The average number of construction workers in New York City soared to 146,200 last year, marking the first time employment in the city has exceeded 140,000 in at least four decades, according to a new report.
Specialty trade workers, a group that includes plumbers and electricians, accounted for a majority — 93,900 — of the construction jobs created in 2016, according to a report by the New York Building Congress. Workers involved directly in building construction accounted for 43,300 jobs, while the heavy construction and civil engineering sector produced 8,900 jobs, according to the report.
Average annual wages for all construction workers jumped 5.4 percent to $80,200, the report found. The heavy construction and civil engineering workers were the highest paid with an average salary of $116,800. That was a slight decrease from 2015’s $119,200, though the report notes that the drop may be due to a decrease in overtime.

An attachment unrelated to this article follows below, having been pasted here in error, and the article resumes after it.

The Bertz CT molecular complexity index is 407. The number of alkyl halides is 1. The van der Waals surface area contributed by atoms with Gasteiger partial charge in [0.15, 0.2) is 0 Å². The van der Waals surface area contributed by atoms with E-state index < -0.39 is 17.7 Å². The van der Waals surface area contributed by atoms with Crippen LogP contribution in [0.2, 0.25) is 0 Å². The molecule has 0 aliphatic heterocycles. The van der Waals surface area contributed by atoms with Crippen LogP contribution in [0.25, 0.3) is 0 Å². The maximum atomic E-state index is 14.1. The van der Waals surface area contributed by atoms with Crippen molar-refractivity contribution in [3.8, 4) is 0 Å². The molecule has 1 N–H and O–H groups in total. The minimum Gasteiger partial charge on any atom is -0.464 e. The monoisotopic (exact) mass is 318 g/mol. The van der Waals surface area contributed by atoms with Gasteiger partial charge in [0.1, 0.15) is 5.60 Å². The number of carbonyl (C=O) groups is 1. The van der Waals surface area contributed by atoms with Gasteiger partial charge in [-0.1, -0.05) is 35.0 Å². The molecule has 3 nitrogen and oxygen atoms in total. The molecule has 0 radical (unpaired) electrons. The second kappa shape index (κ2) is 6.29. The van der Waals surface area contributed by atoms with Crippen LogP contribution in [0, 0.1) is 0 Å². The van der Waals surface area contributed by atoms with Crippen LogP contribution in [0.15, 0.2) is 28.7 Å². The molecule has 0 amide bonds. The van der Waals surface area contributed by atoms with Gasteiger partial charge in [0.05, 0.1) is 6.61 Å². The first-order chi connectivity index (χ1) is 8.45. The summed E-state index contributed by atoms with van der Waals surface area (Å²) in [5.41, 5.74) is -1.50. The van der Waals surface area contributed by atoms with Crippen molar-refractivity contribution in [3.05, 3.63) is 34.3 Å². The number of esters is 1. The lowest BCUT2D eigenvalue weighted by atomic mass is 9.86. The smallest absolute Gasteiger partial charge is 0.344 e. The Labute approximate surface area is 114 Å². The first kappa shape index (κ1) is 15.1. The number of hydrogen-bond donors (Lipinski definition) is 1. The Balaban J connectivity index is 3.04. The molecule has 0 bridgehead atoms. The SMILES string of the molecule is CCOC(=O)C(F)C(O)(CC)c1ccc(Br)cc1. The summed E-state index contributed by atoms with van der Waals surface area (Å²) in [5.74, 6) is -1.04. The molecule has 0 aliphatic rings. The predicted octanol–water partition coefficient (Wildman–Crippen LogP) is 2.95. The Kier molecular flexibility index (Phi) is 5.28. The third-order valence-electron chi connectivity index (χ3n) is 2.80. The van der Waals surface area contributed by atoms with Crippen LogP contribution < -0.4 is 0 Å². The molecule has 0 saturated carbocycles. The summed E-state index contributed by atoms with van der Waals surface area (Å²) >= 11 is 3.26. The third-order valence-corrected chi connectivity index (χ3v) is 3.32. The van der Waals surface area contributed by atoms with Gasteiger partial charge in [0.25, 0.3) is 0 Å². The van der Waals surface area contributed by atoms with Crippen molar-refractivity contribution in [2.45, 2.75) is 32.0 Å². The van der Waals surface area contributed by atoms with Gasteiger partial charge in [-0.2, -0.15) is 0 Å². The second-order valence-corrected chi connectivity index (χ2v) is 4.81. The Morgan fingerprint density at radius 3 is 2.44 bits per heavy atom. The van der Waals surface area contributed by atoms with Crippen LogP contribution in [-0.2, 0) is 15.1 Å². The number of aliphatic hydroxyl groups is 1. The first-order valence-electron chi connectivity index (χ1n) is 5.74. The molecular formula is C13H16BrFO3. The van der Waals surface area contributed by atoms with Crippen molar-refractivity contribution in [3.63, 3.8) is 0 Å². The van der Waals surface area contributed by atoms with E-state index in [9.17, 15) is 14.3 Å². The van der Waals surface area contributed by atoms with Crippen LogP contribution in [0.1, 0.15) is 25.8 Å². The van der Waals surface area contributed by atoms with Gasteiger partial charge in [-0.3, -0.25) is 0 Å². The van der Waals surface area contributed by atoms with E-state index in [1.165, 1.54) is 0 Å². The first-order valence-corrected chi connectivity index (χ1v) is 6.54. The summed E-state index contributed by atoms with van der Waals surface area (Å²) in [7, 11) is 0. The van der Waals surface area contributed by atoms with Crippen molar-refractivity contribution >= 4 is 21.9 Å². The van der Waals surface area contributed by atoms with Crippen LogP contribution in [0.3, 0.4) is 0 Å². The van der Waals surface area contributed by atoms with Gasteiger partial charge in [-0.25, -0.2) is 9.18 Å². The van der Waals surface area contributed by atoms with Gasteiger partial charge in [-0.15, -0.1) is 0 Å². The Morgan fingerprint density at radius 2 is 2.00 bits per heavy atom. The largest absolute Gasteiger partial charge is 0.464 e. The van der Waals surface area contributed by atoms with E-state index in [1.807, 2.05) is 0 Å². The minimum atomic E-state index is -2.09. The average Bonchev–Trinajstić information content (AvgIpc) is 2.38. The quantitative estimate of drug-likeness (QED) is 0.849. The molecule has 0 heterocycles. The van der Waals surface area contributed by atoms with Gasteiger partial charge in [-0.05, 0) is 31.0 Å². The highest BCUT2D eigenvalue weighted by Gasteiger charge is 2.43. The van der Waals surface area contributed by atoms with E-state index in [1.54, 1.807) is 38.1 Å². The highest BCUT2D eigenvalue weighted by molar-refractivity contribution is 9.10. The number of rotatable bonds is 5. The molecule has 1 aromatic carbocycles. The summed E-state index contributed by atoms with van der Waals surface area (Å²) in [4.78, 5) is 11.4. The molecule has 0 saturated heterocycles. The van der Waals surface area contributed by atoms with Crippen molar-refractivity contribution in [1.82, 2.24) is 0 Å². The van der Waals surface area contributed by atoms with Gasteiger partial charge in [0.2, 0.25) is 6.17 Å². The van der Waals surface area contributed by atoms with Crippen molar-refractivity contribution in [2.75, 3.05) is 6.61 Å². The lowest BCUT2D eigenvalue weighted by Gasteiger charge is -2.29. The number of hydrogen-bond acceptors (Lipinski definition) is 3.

“Like the rest of the job market, construction industry wages finally seem to be catching up to job growth after lagging behind for most of the economic recovery,” Building Congress president Carlo Scissura said in a statement. “While this is great news for individual workers and their families, it remains to be seen what, if any, effect rising wages will have on the overall demand for construction services in New York City.”
Workers involved in building construction saw a 9.2 percent year-over-year increase with an average wage of $80,100 in 2016. Specialty trade contractors brought in an average of $76,900 last year, up from $73,500 in 2015.
A separate report, released by Turner & Townsend in May, showed that the average cost of building in the city was $354 per square foot last year, highest in the world. The high cost, according to the report, could be primarily attributed to the labor and materials.